China plans to reduce its energy consumption per unit of GDP, or carbon intensity, by 40 to 45 percent by 2020 based on 2005 level.
China has set a target of reducing emissions of lead, mercury, chromium, cadmium and arsenic by 15 percent from 2007 levels over the next five years.
China discharged 900 tonnes of the highly toxic metals in 2007, the paper reported, and Environment Minister Zhou Shengxian said 75 billion yuan (US$11.4 billion) would be needed over the five years to address the problem.
Nearly 4,500 enterprises, including mines, battery manufacturers, leather producers and the chemical industry, have been identified as key monitoring targets.
“More than 30 major heavy-metal poisoning incidents have occurred since 2009, posing a grave threat to public health, especially to children,” Zhou said.
Last month 28 children, including some less than a year old, were rushed to hospital in the eastern province of Anhui with lead poisoning caused by a local battery factory.
A report earlier this week found that up to 10 percent of rice grown in China is tainted with heavy metals.
In China, industrial wastewater, gas and residue are the main polluters of land and water, which will eventually pollute crops and fish.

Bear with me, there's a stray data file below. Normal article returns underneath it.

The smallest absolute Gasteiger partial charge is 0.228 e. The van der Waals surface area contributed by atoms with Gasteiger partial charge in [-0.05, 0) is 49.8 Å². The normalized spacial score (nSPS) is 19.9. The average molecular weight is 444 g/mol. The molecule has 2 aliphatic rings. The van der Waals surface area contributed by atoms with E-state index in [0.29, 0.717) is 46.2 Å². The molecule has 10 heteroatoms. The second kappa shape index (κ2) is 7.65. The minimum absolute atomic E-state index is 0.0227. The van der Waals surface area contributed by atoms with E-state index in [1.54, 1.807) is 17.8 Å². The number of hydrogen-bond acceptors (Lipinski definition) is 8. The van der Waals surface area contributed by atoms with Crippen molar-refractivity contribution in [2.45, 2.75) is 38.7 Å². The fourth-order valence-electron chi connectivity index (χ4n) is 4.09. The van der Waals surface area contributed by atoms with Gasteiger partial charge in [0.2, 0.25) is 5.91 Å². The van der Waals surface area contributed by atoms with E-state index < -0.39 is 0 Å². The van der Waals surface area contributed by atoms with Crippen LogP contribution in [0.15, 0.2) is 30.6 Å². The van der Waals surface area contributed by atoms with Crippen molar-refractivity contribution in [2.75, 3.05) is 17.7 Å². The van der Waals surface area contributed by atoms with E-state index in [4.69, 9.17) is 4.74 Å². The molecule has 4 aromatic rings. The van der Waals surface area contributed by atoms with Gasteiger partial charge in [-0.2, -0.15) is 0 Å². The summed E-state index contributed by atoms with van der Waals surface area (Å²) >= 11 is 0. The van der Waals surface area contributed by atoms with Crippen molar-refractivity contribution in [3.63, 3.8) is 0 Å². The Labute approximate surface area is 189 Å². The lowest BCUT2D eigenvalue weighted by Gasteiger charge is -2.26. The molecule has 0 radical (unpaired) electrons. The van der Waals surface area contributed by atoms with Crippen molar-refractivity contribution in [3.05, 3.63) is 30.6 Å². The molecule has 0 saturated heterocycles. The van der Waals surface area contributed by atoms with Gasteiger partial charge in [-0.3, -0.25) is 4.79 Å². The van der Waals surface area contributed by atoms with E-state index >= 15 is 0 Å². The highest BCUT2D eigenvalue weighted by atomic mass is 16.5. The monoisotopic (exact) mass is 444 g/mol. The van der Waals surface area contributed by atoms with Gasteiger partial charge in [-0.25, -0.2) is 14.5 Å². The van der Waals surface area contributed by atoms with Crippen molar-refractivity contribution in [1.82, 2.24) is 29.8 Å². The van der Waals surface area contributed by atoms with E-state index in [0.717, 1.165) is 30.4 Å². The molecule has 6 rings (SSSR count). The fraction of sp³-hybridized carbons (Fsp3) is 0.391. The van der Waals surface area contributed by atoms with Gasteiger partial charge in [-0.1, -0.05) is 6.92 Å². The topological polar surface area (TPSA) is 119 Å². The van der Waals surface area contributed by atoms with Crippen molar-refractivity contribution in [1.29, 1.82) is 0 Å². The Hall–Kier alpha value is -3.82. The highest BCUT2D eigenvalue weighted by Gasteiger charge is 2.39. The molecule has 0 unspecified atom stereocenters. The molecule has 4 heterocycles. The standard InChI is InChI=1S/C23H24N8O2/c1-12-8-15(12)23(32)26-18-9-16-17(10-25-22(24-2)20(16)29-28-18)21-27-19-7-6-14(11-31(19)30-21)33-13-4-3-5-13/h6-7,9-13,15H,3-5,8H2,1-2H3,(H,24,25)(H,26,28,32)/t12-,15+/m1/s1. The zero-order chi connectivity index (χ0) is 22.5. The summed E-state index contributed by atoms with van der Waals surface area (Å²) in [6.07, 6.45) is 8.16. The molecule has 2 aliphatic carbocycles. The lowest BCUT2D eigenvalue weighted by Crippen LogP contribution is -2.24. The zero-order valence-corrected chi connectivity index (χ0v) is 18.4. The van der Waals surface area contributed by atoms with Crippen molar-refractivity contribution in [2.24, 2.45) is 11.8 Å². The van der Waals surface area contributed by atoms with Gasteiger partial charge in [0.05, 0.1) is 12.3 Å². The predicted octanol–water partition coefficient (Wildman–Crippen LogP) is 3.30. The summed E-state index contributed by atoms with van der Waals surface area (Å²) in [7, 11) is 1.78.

It was estimated that every year in China more than 12 million tons of grain were polluted by heavy metals, causing direct economic losses of 20 billion yuan ($3 billion), Xinhua News Agency reported in 2006.
Jiang Kejun, senior researcher at the National Development Reform and Commission’s Energy Research Institute is a supporter of a carbon tax
Jiang Kejun: The overall tax burden is very high, but a carbon tax could be revenue-neutral. This means increases are offset by reductions elsewhere, so that total revenue doesn’t change. If we collect 100 billion yuan (US$15 billion) in carbon taxes, we cut 100 billion of other taxes – that’s easily done.
We have put forward a number of proposals, such as reducing value-added tax or business tax. We initially thought about cutting income tax, but found that, as the poorest people do not earn enough to pay taxes, we would instead need to raise subsidies for that group.
Is there a timetable for a carbon tax?
JK: There are reports that it will start in 2013, but there’s no word on how environmental taxes will be applied and so it’s still too early to tell. As environmental taxes are a new type of tax, the National People’s Congress [China’s highest organ of power] will need to approve them – and carbon taxes are one type of environmental tax. I personally would like to see a carbon tax put in place in 2012.
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